Manila Mayor Francisco Moreno Domagoso, who’s more popularly known as Isko Moreno, is thinking of putting up a “Freedom Wall” on which citizens can express their frustrations, call on others to be involved in public issues, and post their demands on government agencies or private entities like the media and employers. Such a facility would help enhance the capacity of students, labors, farmers, environmentalists, journalists, human rights defenders, and other groups to bring their concerns to their countrymen and engage them in their advocacies.
The mayor didn’t say so, but he was implicitly acknowledging everyone’s right to free expression as well as the legitimacy of the social, political, and other demands that often end up as spray-painted graffiti on whatever space is available in the mean streets of Manila and elsewhere.
If implemented, his proposal would offer to anyone with something to say the opportunity to publicly speak their minds even if only in writing. But it won’t be anything new. The United Kingdom’s Hyde Park is a free speech zone where anyone can say practically anything. Singapore’s own Speakers’ Corner provides the same opportunity. When it was still socialist, China’s “wall newspapers” empowered citizens to express themselves and even criticize government policies.
The mayor had earlier threatened to force those responsible for the “vandalization” of the newly painted walls of Manila’s Lacson Underpass into licking off with their tongues what they had spray painted on them. He has apparently relented.
A cultural organization has claimed responsibility for painting the mayor’s walls. Its members justified what they did by saying that first, the public issues they were addressing — high prices, extrajudicial killings, the continuing threat of authoritarian rule — should take precedence over keeping walls and other spaces immaculate. Second, they said they had no other, or only very limited means through which to express their views, hence their use of whatever space is available to call the public’s attention to those issues.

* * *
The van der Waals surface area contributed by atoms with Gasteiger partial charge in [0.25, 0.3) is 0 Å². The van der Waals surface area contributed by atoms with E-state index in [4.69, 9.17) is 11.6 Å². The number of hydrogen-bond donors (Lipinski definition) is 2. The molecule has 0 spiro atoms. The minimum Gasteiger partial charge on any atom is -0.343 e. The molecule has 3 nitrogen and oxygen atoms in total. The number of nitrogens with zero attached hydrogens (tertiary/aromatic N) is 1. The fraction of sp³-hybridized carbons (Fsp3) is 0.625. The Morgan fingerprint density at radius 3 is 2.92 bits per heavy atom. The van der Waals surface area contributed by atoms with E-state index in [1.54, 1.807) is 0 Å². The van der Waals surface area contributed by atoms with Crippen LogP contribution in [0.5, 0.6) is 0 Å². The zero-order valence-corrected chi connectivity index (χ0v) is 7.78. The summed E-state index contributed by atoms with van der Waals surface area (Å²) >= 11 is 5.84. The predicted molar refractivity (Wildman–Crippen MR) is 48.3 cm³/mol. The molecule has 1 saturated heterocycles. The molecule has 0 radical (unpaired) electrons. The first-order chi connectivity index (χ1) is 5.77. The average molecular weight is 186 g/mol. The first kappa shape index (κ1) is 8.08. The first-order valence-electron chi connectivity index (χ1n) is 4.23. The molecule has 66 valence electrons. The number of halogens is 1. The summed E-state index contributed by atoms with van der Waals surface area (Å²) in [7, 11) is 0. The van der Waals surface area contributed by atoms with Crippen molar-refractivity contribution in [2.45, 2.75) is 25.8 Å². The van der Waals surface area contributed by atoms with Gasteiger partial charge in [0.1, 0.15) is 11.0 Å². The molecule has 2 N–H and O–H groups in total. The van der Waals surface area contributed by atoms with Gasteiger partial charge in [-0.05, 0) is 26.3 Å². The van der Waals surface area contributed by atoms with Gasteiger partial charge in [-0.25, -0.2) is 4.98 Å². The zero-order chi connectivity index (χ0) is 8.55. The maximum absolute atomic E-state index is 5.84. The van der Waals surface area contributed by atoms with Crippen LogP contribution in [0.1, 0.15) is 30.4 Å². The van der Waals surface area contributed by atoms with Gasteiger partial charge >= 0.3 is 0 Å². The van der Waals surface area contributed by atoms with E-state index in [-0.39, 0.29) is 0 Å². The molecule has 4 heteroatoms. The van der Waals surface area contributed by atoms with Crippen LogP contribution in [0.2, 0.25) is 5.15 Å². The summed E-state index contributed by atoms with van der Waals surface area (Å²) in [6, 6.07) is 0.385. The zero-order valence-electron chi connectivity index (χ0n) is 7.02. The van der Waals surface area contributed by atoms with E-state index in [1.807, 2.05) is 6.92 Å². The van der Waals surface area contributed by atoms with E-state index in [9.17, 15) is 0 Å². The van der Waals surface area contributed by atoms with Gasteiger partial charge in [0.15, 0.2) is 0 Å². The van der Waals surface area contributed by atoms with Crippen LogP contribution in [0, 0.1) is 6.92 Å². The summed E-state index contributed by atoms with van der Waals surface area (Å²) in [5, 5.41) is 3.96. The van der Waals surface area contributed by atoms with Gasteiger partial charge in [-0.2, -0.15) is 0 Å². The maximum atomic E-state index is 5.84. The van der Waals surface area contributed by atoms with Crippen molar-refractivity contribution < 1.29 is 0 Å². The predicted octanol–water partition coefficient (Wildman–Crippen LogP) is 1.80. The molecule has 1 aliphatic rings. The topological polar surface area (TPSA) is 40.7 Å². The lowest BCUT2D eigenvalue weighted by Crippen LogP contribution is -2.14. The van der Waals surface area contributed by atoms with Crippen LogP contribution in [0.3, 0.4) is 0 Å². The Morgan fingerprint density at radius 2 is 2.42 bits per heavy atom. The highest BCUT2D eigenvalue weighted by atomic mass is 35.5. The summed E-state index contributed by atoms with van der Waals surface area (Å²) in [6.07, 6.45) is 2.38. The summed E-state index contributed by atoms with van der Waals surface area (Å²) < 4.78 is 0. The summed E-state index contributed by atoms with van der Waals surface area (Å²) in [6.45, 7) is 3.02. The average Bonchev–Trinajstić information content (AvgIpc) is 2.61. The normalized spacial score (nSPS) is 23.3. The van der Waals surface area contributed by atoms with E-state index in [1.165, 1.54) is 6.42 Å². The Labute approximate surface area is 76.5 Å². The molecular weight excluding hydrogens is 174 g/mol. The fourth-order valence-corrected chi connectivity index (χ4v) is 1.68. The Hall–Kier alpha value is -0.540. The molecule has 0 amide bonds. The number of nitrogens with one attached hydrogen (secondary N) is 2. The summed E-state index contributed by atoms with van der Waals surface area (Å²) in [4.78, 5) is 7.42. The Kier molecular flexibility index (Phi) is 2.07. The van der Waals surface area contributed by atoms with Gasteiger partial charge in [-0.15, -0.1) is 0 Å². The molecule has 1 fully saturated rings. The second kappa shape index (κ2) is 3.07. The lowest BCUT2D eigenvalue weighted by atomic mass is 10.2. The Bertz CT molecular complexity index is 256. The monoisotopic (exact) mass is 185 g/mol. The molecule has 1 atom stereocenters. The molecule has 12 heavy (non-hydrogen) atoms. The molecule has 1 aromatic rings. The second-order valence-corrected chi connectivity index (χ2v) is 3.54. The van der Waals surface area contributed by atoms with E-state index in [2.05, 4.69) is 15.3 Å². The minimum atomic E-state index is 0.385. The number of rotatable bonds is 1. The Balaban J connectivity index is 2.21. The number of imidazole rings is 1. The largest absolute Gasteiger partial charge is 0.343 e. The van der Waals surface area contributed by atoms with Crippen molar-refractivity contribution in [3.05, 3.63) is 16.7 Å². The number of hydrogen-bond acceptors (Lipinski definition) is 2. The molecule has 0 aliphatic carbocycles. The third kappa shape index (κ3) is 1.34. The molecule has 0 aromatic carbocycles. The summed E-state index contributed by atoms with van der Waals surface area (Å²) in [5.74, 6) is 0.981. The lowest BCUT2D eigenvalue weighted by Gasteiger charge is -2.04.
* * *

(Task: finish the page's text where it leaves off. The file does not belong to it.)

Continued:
But judging from the reactions over Twitter, Facebook, and the online news sites, most of those who access either old or new media are not buying into the group’s argument. Never mind the usual trolls and obvious bots, but most of the comments were exactly opposite of that of the Panday Sining cultural group’s views. Some said, between calling them other names, that they were just vandals. Others said political and other demands should find expression elsewhere; activists should leave Manila’s precious walls alone. The usual hate, violence, and death mongers also called on the mayor to take even more drastic steps than those mandated by anti-vandalism laws.
All were in effect belittling the reality of inflation, the urgency of the Philippine human rights crisis that’s escalating in the context of police and military impunity, the runaway corruption, and the de facto undeclared martial rule in many areas of the Philippines. Instead they were making keeping walls immaculate their and government’s first priority instead of affirming the right to free expression as a means of combating the torments that define life in much of these sorry isles. They were also implying that there are other means of expression available other than city walls.
Were they perhaps thinking of Facebook and Twitter and Instagram? Or of the newspapers and the television and radio networks? Probably. Unfortunately, neither social media — despite exaggerated claims to the contrary — nor the corporate press are the best means through which to engage others politically and to bring about change in either their outlook, commitment, or lack of it. Both old and new media harden existing views rather than challenge them. It’s a reality that leaves those groups that want to call attention to their concerns with very limited options.